Mr. Tennant: I think my right hon. friend's assurance was limited to the conscientious objector. I think it must be obvious that once a man, deemed to have been enlisted under the Military Service Act 1916 joins for duty with the colours he must be subject to the Army Act in exactly the same way as any other soldier. . . . It would obviously be improper for the death sentence to be applicable to those who have enlisted voluntarily and inapplicable to those who join the Army under compulsion. (Italics mine.)

Note the dirty evasion by the "Honourable" Tennant. The question had nothing to do with a person who "joins for duty with the colours," but with one who refused to join at all.

Mr. Snowden : Are we to understand that the pledge of the Attorney-General which was incorporated in the Act is now withdrawn, and if a person who refuses to act as a soldier because he thinks he has been unjustly treated or because he has conscientious objections he is to be shot ? Are we to understand that to be the purport of the Right Hon. gentleman's reply ?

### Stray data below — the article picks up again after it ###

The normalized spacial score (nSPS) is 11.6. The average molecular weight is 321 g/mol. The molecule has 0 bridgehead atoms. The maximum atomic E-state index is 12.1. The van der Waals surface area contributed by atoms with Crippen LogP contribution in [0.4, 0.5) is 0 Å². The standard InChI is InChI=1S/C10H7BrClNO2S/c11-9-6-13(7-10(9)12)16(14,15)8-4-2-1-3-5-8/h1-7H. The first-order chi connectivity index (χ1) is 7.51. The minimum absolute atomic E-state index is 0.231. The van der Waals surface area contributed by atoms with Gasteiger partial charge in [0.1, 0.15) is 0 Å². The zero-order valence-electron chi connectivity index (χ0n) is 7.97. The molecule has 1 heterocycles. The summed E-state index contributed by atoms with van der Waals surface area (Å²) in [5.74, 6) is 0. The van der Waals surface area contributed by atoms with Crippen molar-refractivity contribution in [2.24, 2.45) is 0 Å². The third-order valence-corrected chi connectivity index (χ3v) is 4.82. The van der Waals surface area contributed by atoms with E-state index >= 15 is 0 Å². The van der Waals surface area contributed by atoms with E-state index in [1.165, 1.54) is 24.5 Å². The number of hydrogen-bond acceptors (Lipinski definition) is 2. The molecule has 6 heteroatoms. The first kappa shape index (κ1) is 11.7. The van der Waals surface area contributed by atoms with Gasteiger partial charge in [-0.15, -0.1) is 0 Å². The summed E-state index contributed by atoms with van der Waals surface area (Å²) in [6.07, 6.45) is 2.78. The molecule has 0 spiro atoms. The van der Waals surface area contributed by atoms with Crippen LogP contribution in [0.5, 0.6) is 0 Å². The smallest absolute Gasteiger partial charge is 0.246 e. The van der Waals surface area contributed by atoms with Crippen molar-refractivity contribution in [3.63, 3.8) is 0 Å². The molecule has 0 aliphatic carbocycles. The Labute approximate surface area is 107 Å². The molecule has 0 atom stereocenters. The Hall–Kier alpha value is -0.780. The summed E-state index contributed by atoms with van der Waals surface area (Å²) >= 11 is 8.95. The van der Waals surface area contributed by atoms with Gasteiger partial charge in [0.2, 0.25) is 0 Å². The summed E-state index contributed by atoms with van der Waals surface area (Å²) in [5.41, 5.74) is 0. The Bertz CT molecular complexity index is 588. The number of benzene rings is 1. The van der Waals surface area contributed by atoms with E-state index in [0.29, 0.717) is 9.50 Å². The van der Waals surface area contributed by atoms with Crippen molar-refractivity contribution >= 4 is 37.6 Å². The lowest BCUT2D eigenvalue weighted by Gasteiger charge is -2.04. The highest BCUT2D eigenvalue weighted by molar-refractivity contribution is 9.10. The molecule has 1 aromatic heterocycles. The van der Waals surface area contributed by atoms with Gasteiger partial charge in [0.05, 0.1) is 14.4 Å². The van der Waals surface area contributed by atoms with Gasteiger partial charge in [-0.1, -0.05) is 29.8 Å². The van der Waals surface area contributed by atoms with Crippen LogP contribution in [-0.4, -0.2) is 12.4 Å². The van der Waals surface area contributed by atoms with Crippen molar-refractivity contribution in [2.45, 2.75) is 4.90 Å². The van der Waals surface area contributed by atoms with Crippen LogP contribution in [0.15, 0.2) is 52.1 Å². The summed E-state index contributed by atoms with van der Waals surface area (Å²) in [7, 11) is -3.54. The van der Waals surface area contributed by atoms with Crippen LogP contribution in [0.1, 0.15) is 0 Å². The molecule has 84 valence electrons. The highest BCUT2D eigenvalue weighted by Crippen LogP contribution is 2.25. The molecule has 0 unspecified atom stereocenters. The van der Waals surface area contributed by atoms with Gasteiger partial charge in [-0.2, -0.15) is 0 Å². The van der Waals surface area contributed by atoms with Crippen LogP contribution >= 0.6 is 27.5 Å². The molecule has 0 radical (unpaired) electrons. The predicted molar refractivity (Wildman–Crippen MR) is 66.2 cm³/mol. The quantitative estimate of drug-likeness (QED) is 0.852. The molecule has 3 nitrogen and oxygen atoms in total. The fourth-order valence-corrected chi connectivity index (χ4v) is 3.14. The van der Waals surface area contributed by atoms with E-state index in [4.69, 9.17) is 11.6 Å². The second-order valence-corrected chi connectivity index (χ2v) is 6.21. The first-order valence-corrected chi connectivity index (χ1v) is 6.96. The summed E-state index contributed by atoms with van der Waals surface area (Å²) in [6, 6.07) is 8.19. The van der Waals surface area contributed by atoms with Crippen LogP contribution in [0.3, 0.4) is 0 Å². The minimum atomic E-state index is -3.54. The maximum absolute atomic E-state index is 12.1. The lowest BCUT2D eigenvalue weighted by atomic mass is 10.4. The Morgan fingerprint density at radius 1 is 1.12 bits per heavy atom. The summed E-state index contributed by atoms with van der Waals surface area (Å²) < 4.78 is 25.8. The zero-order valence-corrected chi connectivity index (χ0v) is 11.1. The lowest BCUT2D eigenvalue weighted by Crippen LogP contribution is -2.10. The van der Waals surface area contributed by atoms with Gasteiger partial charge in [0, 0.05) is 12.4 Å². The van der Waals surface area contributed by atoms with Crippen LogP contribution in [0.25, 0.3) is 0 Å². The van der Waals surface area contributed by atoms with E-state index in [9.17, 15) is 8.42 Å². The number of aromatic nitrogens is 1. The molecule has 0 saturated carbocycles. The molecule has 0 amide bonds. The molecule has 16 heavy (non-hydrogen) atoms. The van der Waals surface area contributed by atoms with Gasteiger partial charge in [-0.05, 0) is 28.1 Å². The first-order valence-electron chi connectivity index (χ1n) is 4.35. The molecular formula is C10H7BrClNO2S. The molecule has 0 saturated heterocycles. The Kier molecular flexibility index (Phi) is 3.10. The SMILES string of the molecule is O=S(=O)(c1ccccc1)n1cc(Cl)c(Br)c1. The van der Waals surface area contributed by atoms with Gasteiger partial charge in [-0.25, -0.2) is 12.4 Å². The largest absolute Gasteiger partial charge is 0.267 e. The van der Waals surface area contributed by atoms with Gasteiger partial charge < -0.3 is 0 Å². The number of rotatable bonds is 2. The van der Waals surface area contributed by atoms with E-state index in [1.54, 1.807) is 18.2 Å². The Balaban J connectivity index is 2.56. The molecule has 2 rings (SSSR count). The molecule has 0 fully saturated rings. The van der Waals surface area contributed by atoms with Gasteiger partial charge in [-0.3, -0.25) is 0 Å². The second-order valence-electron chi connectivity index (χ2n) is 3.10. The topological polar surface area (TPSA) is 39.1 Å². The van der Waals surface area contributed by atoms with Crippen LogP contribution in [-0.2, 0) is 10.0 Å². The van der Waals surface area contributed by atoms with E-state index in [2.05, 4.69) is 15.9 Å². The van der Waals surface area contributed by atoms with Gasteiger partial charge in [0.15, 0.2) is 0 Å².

Mr. Tennant : No, Sir, the Hon. gentleman is not to understand that. What the Attornxey-General said was that no conscientious objector would be subjected to the death penalty. I think the Hon. member should put the question to my Right Hon. friend.
Mr. Snowden : I have tried to do so, but the question was not accepted at the table.
Mr. Tennant : I have been in communication with my Right Hon. friend, and the answer I have given is the joint answer agreed upon.

For cool effrontery and calculated contempt for the working class this would be hard to beat, even by the gang that hold such a gigantic record in that direction. With the Act in operation scarcely a fortnight, an important clause is torn out upon "the joint answer agreed upon" by two officials without any legal authority being given them for doing so. Violent resistance to the law was strongly deprecated by Sir John Simon. What does he think of this deliberate violation of the law by two of his colleagues, one of whom is the Attorney-General ?

But the capitalist class of this country is being rapidly pushed on to the horns of a dilemma. Practically all the men available for military service have been taken up. As the Daily Chronicle, (17.3.16) says, "The orange has been nearly sucked dry." More men for the Army can only be obtained by taking them from munition works, and the mills and factories engaged in the trade and commerce of the country so necessary for the maintenance of credit and exchange abroad. The enormous importance of the latter point will be clearly seen when it is remembered that England is the financier for the Allies. The appalling ignorance and extreme narrow-mindedness of the militarist section is quite capable of causing them to involve the business of the country in ruin for the purpose of increasing an army that ultimately could neither be armed nor fed.